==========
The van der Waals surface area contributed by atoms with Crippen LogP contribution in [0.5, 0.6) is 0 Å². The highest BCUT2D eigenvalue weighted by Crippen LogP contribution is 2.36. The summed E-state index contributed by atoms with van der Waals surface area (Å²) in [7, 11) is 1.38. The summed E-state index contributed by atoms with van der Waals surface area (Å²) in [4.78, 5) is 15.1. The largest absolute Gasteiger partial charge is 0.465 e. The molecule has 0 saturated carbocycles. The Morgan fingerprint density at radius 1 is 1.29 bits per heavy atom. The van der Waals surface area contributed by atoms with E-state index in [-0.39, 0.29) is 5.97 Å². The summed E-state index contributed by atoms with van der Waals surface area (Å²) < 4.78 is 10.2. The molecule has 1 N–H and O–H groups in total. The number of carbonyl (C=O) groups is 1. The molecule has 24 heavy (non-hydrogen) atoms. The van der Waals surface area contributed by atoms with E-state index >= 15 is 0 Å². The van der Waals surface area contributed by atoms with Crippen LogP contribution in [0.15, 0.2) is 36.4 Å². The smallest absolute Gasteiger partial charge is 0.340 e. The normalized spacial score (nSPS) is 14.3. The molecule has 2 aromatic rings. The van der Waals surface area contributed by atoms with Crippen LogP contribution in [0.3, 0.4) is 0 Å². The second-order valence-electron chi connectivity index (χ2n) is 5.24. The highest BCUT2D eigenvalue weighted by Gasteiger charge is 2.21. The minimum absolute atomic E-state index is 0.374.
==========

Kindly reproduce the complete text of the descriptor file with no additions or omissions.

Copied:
The van der Waals surface area contributed by atoms with Crippen LogP contribution in [0.5, 0.6) is 0 Å². The highest BCUT2D eigenvalue weighted by Crippen LogP contribution is 2.36. The summed E-state index contributed by atoms with van der Waals surface area (Å²) in [7, 11) is 1.38. The summed E-state index contributed by atoms with van der Waals surface area (Å²) in [4.78, 5) is 15.1. The largest absolute Gasteiger partial charge is 0.465 e. The molecule has 0 saturated carbocycles. The Morgan fingerprint density at radius 1 is 1.29 bits per heavy atom. The van der Waals surface area contributed by atoms with E-state index in [-0.39, 0.29) is 5.97 Å². The summed E-state index contributed by atoms with van der Waals surface area (Å²) < 4.78 is 10.2. The molecule has 1 N–H and O–H groups in total. The number of carbonyl (C=O) groups is 1. The molecule has 24 heavy (non-hydrogen) atoms. The van der Waals surface area contributed by atoms with E-state index >= 15 is 0 Å². The van der Waals surface area contributed by atoms with Crippen LogP contribution in [0.15, 0.2) is 36.4 Å². The smallest absolute Gasteiger partial charge is 0.340 e. The normalized spacial score (nSPS) is 14.3. The molecule has 2 aromatic rings. The van der Waals surface area contributed by atoms with Crippen LogP contribution in [0.3, 0.4) is 0 Å². The second-order valence-electron chi connectivity index (χ2n) is 5.24. The highest BCUT2D eigenvalue weighted by Gasteiger charge is 2.21. The minimum absolute atomic E-state index is 0.374.